The New York Times reported today that Disney and YouTube have sealed a partnership in which Disney will produce video shorts to be distributed through a co-branded YouTube and Disney web site. The Times goes on to note that Disney hopes this deal will enable it to stem the loss of visitors to its website, Disney.com. This decline in visits has led to lead to $300 million financial loss over the last year for its online division, Disney Interactive. The deal represents a turnabout for Disney, which has up to now pursued a “go it alone” web strategy.
One could look at this as a simple business deal, a tactic in pursuit of higher profits. But it is useful to consider what is it that Disney represents as a cultural institution. Disney’s film franchise is rooted in fairy tales. Fairy tales are morality plays that help children differentiate between good and evil and assure the child, that despite the dangers of childhood, there are beneficent adults who will protect them as long as they are good and dutiful. So Little Red Riding Hood should be wary of dangers in the forest, but should she be attacked, a good woodsman will come to her rescue. Cinderella will find her prince despite the evil machinations of her stepsisters and stepmother, if she remains uncomplaining and cheery. It is also helpful to note that the Grimm brothers published their fairy tales as one venue for creating a shared German language and culture, for linking families to a wider world.
What this suggests to me is that fairy tales are one avenue through which children can take up an identity offered to them by the adult world. They learn what it means to be good within a cultural landscape adults have fashioned, and they can identify their own aspirations for a good life with the fairy tale heroes who live “happily ever after.” We can think of this process as one through which adults confer an identity on children by first scaring them, and then offering them a formula for living in plentitude.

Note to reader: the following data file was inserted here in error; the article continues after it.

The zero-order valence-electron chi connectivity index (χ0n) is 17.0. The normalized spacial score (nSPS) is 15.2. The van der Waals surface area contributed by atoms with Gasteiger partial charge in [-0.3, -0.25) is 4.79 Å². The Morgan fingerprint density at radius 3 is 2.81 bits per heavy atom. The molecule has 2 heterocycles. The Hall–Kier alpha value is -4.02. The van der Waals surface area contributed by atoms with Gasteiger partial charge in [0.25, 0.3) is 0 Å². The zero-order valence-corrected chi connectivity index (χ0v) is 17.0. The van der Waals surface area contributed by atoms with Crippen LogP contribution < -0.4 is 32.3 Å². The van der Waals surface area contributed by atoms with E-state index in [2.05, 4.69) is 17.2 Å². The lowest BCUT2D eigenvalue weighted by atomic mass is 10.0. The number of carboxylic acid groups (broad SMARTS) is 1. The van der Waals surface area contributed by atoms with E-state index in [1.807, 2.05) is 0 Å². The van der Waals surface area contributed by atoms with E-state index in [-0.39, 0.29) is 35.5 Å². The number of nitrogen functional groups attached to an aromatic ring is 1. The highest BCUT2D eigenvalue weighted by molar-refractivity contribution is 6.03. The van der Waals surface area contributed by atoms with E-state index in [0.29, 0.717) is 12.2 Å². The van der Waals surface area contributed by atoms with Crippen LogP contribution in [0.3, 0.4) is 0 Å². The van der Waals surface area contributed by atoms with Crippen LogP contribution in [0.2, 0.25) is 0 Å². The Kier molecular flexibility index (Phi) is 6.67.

YouTube presents an entirely different proposition; it provides no master narrative of good and evil. By enabling visitors to sample, scan and search, it asks them, “What kind of person are you?” “What motivates you?” “What in this wooly combination of funny, fictional, instructional, professional and amateur videos that gives you the greatest pleasure and the most meaning?” Instead of conferring identity, it helps children explore identities. The web, as Sherry Turkle reminds us in several of her books, is a marketplace of identities. Looked at from this perspective, one can see why Disney.com might be failing, why the number of visitors to its site is falling, and why it is losing money. It is approaching its future through the rear view mirror of the master narrative.
Lacan, the psychoanalyst, argued that a child is not a person until he takes on “the name of the father.” This play on the words of the Catholic Catechism, suggests that that a child becomes a person only when he internalizes the cultural meanings of the adult world, represented by the father, or more generally the “paternal function,” which is the parents’ representation of the human world beyond the family. It is a world of cruelty as well as kindness, a world of indifference as well as care. It is the world of grown-ups. But what happens when fathers or more generally adults no longer believe that they can be effective guides. Is their role then to facilitate the child’s naming of himself, while the social media becomes a tool for finding names?
This raises another practical business question. In positioning the new website can the partners, Disney and YouTube really carve out an intermediate space between receiving an identity and exploring an identity? Can you co-brand master narratives with a process of searching, hyperlinking and free-associating? The logic of this augment would suggest no. This does not auger well for the partnership’s success.